6) Dating can cause discontentment with God’s gift of singleness.
The statement holds the assumption that the person has the gift of singleness, that it is an actual gift and that wanting relationships with the opposite sex is not healthy. The idea of the gift of singleness for so many singles is a modern concept. For Christians to say to a single woman “the Lord is sufficient and you have the gift of singleness” sounds like a spiritual version of Gloria Steinam’s quote “A woman needs a man like a fish needs a bicycle.”

7) Dating creates an artificial environment for evaluating someone’s character.
Meeting one-on-one for ice cream, going out to dinner, seeing movies, talking on the phone, going to church together, going on walks together–these are artificial environments?? Since when? They work for our friendships, why wouldn’t they work for someone we are dating or even courting? If anything, college and high school are artificial environments because you are surrounded by peers who are close in age. The working world is drastically different. A spouse is someone with whom we will have hours upon hours of one-on-one time. How will we handle it if we have no experience with being with that person? Dating couples can do practical things together like running errands. It’s not all artificial.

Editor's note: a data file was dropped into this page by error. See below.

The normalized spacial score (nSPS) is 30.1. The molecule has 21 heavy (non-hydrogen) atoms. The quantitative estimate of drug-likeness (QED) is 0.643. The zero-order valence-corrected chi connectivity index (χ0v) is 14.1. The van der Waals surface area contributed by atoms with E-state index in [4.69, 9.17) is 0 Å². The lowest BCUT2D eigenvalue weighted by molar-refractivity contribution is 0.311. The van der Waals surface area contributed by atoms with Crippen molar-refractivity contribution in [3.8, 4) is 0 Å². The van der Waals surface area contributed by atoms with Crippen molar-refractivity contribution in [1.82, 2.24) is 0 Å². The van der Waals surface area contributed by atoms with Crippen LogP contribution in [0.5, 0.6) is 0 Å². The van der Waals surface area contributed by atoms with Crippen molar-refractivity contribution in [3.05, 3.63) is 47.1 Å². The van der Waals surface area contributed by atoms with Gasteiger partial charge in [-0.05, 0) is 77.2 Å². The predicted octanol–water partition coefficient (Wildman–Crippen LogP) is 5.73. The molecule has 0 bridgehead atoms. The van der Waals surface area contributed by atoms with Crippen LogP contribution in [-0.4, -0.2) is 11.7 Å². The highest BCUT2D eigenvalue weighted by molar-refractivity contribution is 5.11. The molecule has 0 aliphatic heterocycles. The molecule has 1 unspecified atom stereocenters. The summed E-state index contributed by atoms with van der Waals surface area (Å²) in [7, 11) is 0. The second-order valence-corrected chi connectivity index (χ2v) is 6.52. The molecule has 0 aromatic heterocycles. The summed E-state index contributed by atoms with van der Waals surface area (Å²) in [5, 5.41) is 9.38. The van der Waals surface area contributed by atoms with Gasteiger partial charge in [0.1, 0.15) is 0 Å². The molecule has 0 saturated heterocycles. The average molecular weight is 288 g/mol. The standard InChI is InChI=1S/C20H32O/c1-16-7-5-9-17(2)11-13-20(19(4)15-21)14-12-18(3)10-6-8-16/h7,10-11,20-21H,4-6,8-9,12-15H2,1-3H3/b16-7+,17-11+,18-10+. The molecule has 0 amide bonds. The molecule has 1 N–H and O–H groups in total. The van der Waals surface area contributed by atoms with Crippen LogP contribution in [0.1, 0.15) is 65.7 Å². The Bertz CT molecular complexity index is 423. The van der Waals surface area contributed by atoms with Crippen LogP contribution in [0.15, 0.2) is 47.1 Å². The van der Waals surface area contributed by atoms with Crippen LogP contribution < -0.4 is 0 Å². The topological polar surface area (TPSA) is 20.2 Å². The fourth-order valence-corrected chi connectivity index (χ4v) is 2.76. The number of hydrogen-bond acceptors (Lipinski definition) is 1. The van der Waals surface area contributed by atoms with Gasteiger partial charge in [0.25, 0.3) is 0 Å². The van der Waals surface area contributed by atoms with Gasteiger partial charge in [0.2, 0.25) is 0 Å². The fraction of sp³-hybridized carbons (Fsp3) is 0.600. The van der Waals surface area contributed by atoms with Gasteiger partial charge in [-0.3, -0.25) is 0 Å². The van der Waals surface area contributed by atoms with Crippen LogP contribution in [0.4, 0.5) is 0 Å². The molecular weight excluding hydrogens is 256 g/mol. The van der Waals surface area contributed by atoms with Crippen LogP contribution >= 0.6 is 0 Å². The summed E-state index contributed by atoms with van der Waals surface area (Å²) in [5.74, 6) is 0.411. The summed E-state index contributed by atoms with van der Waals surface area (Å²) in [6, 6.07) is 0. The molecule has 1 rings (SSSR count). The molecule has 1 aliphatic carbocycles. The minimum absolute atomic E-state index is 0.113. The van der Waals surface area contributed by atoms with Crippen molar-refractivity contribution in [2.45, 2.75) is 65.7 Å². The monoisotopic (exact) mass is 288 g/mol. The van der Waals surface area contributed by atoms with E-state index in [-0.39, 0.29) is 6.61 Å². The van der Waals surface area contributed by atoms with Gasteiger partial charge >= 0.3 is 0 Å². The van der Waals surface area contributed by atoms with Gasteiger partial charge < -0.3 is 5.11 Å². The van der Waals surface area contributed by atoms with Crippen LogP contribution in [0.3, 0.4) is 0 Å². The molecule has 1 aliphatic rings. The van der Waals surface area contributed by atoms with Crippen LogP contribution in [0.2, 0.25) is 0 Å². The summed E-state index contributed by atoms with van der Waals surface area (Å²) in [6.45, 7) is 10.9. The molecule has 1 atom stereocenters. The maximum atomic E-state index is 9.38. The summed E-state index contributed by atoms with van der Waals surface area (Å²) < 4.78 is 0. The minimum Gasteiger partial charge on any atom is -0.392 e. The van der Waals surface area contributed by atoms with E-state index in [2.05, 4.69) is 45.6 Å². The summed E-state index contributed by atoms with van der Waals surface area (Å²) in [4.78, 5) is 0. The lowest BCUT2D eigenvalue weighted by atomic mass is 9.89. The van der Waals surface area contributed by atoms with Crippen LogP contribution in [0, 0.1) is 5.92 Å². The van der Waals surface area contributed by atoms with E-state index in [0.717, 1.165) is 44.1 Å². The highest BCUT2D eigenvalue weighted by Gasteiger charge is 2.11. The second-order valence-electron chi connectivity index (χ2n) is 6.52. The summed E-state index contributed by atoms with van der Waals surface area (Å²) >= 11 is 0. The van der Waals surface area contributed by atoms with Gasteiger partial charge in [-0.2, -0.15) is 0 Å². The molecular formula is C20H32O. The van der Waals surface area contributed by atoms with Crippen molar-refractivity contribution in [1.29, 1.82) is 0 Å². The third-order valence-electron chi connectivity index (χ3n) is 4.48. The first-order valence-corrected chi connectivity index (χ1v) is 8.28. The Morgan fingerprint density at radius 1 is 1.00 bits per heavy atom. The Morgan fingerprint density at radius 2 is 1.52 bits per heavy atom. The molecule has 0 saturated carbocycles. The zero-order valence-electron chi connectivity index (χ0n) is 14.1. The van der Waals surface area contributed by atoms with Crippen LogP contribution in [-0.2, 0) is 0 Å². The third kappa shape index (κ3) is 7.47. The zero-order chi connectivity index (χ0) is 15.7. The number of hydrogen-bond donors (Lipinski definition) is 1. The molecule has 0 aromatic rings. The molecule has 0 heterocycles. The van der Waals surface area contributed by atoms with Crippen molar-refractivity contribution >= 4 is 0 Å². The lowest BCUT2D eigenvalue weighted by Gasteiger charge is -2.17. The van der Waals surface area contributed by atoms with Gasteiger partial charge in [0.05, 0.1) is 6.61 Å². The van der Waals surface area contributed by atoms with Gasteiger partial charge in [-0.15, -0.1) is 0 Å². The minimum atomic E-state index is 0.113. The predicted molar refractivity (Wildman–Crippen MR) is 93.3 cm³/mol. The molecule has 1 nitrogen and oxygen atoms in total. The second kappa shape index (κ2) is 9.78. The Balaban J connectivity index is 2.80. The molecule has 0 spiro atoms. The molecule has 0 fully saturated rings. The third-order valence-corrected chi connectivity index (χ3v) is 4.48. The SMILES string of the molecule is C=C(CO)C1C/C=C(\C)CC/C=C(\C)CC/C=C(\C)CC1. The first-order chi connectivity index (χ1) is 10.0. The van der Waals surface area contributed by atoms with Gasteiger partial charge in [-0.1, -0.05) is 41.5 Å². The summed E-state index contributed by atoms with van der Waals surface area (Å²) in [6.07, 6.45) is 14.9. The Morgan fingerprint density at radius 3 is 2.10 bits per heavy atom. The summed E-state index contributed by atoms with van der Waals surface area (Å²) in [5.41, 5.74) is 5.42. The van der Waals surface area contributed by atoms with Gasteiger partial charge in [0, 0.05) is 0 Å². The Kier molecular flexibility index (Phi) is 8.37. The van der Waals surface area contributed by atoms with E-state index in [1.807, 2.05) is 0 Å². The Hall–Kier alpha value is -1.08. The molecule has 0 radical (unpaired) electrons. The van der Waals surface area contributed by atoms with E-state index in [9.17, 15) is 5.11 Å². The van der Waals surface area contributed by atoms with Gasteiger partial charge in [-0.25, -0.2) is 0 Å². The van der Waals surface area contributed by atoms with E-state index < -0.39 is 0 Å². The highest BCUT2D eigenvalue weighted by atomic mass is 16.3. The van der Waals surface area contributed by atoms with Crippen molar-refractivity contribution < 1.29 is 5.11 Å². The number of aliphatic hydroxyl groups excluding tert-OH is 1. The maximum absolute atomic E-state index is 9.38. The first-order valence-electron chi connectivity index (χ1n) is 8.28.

Unless a man is prepared to ask a woman to be his wife, what right has he to claim her exclusive attention? Unless she has been asked to marry him, why would a sensible woman promise any man her exclusive attention? This is the only part I actually agree with. However, many times exclusive commitment may be a prelude to engagement without a formal betrothal.

Is it just me or was church once about actually going to church and worshiping the Lord as opposed to everyone keeping increasingly bizarre rules? I’ve come to the conclusion that at once time society was more moral and therefor these rules did not fall to the church alone to dictate.

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10 Responses to “A Response to Harris’s 7 “Defects” of Dating”

  1. Scuter Says:

    Yo Steve,
    Very interesting points you’ve got there bro! Certainly got me thinking.
    Personally I’ve been a great ‘fan’ of Josh Harris’s ikdg and boymeetsgirl.
    Its refreshing to see someone present the other side of the argument!
    I believe that for ikdg, Josh Harris was just sharing his experience and his conviction in his own life, hoping to encourage others. Perhaps the way in which he wrote it was a tad too presumptious in that he Seemed to be instructing everyone to do as he did.

    Yes I agree completely with you that whether to “kiss dating goodbye” or not really depends on many factors such as your season in life, cultural background and such, and it would be nothing short of foolishness to blindly adopt Josh Harris’s ideas immediately after reading his book without giving it much thought.

    But anyhow, thanks for offering a different point of view!
    It has built me up and even strengthened my resolve to serve God.

    God Bless you bro

    • steve240 Says:

      Scuter

      Welcome to my blog.

      Thanks for your comment. I think as you mention one big problem is that people took Josh Harris’s testimony of what worked for him and thought it was the pattern for all. I am sure doing that caused most of the problems that IKDG caused.

      Steve

  2. KathrynM Says:

    Hi Steve,